The cliché: "The twentieth century’s Thomas Edison has stepped from the stage with the resignation" says The New Yorker's Ken Auletta. Who could Auletta be talking about but the most newsworthy man of the hour, departing Apple CEO Steve Jobs? Indeed, the internet is abuzz with pseudo-obituaries for Jobs, who announced his resignation yesterday. But more than that, it is abuzz with Auletta-like comparisons to that other famed inventor Thomas Edison Therese Poletti of The Wall Street Journal confirms the trend: "Now compared by many pundits to American business legends such as Thomas Edison..." So does The Economist: "Apple's former boss 'the Thomas Edison of this century'..." they write.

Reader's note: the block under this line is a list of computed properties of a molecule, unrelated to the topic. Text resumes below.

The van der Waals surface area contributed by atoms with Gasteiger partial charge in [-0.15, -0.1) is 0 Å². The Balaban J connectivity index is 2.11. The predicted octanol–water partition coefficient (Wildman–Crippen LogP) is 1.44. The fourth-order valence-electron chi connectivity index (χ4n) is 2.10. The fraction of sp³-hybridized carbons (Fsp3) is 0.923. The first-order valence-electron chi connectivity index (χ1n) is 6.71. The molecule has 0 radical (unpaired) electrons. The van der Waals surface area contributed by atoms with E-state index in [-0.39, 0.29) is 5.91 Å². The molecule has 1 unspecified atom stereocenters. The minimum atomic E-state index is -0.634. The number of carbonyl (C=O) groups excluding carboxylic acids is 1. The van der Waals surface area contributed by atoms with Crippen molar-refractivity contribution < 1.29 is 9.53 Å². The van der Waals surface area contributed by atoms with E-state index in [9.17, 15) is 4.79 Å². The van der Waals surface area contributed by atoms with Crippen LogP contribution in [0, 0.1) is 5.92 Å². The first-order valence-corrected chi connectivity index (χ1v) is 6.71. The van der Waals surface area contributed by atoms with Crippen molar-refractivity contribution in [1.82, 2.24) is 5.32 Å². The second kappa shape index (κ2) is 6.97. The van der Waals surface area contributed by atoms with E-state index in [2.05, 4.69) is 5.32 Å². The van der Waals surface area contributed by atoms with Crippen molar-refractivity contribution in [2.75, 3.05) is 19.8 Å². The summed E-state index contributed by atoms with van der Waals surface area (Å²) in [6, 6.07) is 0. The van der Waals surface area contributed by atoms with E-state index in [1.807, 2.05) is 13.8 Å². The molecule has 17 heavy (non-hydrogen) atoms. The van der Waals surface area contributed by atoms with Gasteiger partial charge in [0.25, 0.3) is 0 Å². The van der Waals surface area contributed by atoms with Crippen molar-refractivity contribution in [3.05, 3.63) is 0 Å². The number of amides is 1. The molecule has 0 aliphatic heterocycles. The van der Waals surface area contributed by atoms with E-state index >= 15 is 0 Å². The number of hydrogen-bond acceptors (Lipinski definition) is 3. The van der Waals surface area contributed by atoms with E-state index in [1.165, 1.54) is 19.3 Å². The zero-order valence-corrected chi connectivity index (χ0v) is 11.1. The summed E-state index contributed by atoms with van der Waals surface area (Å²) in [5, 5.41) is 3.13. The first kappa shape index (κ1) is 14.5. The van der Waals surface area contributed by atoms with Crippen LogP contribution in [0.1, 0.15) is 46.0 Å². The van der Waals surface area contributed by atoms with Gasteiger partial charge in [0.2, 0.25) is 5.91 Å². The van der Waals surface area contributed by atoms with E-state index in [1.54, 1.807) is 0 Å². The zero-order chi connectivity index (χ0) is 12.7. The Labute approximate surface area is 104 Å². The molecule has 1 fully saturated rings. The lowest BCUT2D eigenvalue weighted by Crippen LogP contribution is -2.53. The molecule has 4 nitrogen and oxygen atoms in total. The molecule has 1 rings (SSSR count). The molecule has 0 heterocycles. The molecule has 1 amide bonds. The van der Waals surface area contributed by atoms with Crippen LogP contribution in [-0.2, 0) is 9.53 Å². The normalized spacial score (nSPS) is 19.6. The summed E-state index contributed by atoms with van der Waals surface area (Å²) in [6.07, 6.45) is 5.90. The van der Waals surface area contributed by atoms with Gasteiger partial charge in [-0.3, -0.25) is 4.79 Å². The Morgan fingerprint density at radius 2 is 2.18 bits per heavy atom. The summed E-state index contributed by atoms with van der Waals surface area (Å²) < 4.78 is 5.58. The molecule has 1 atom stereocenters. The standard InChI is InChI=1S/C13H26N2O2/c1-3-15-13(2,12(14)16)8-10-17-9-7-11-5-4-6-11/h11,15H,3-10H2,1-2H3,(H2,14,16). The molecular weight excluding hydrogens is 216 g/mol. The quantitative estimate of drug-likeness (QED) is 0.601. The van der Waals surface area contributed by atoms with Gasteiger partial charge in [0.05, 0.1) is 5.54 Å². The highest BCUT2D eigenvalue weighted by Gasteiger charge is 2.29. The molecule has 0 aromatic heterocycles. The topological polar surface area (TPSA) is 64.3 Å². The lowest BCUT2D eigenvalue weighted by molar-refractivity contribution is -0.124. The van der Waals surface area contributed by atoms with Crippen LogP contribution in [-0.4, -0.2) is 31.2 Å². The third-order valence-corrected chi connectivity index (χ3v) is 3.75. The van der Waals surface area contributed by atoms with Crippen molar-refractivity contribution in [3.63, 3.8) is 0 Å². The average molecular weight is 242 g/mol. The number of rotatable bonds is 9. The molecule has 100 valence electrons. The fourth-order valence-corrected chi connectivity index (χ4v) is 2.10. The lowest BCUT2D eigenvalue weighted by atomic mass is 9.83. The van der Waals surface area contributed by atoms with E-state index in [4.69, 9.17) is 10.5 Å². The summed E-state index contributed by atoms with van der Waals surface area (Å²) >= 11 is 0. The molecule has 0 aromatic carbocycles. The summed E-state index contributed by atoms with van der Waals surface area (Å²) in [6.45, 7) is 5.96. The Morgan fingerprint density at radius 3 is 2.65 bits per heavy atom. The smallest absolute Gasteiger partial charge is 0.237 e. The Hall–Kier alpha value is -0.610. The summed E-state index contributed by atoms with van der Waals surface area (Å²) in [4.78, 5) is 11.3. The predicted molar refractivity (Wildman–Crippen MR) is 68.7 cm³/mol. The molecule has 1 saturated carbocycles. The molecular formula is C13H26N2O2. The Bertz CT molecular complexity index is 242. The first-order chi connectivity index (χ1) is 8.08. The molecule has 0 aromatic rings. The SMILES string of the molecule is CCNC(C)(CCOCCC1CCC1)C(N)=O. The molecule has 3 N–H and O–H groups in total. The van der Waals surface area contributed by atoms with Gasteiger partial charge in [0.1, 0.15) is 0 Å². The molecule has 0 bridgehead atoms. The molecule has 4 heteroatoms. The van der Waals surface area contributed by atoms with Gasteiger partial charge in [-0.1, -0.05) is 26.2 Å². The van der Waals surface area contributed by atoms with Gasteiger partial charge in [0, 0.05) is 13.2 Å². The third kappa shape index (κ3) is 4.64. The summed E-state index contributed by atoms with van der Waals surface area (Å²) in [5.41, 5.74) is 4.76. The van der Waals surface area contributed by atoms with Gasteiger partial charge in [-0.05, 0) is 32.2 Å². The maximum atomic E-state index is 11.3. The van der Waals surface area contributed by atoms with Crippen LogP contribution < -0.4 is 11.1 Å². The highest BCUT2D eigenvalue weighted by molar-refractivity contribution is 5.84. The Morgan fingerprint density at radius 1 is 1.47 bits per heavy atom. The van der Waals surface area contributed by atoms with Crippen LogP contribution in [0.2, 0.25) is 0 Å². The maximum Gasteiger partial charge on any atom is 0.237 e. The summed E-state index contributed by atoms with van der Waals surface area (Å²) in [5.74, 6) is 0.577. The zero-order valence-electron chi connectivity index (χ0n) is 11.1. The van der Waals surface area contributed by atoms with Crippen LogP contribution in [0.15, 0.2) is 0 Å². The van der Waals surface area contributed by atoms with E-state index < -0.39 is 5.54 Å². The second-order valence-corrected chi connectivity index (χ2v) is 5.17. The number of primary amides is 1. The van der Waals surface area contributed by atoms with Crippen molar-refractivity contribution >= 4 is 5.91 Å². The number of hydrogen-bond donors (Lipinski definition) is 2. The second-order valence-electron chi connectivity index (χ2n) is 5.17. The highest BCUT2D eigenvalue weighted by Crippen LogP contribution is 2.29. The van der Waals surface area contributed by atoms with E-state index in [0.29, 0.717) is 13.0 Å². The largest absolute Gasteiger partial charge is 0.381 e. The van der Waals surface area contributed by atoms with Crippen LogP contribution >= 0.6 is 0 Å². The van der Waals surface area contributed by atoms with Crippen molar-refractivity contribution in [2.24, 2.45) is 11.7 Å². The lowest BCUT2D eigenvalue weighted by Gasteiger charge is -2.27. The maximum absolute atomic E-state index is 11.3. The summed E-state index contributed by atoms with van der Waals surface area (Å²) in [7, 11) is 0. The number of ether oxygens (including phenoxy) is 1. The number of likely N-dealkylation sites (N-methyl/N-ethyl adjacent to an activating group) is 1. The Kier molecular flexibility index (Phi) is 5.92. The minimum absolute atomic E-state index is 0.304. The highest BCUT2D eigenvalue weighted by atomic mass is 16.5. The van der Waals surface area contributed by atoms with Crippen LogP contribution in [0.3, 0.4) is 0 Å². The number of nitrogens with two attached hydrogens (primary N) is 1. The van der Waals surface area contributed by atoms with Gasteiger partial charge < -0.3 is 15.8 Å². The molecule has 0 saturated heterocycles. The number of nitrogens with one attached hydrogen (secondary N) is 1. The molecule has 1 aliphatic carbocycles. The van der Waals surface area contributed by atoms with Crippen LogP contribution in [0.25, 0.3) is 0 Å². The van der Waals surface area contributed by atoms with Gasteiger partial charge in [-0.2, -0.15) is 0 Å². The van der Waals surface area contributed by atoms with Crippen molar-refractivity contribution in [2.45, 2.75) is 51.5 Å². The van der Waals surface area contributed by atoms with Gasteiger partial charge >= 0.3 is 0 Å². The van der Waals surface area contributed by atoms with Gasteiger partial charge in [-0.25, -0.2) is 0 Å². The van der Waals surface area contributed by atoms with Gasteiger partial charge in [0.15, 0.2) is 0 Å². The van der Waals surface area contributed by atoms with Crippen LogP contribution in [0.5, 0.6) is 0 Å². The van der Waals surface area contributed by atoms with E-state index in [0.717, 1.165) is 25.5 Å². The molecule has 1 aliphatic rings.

Where it's from: Bloggers and commentators began occasionally floating the comparison between the two innovators several years ago, about when it became clear that Jobs would be more than a one- or two-hit wonder with Pixar, the Mac computer, the iPod, and later the iPad. But the comparison really took hold in the media when Jobs announced he would take a leave of absence for his health back in January. That's about when people started really reflecting on a legacy that seemed to be drawing to a close. "The fact is that the best points of comparison with Jobs may not be Bill Gates and Jack Welch so much as Thomas Edison and Henry Ford," wrote Bloomberg Businessweek's Rich Jaroslovsky at the time.